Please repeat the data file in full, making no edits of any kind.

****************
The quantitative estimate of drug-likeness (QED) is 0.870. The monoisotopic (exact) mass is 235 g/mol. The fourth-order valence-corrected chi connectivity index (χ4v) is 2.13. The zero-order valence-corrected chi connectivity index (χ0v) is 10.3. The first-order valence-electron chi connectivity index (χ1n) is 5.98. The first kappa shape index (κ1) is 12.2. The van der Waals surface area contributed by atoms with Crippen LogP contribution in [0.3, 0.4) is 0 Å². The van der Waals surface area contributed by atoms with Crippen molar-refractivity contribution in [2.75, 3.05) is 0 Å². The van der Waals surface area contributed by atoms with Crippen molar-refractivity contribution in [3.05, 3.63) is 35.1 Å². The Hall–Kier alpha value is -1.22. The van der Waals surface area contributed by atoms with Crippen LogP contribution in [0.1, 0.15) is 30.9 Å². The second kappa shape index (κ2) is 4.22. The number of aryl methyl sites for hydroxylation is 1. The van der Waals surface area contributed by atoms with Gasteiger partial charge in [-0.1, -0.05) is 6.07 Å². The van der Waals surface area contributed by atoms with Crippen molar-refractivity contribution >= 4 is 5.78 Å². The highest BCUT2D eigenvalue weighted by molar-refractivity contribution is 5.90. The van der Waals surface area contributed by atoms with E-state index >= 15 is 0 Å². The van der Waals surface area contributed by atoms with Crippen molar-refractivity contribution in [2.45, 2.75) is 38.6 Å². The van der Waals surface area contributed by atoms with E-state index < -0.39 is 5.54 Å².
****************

The quantitative estimate of drug-likeness (QED) is 0.870. The monoisotopic (exact) mass is 235 g/mol. The fourth-order valence-corrected chi connectivity index (χ4v) is 2.13. The zero-order valence-corrected chi connectivity index (χ0v) is 10.3. The first-order valence-electron chi connectivity index (χ1n) is 5.98. The first kappa shape index (κ1) is 12.2. The van der Waals surface area contributed by atoms with Crippen LogP contribution in [0.3, 0.4) is 0 Å². The van der Waals surface area contributed by atoms with Crippen molar-refractivity contribution in [2.75, 3.05) is 0 Å². The van der Waals surface area contributed by atoms with Crippen molar-refractivity contribution in [3.05, 3.63) is 35.1 Å². The Hall–Kier alpha value is -1.22. The van der Waals surface area contributed by atoms with Crippen LogP contribution in [0.1, 0.15) is 30.9 Å². The second kappa shape index (κ2) is 4.22. The number of aryl methyl sites for hydroxylation is 1. The van der Waals surface area contributed by atoms with Gasteiger partial charge in [-0.1, -0.05) is 6.07 Å². The van der Waals surface area contributed by atoms with Crippen molar-refractivity contribution >= 4 is 5.78 Å². The highest BCUT2D eigenvalue weighted by molar-refractivity contribution is 5.90. The van der Waals surface area contributed by atoms with E-state index >= 15 is 0 Å². The van der Waals surface area contributed by atoms with Crippen molar-refractivity contribution in [2.45, 2.75) is 38.6 Å². The van der Waals surface area contributed by atoms with E-state index < -0.39 is 5.54 Å².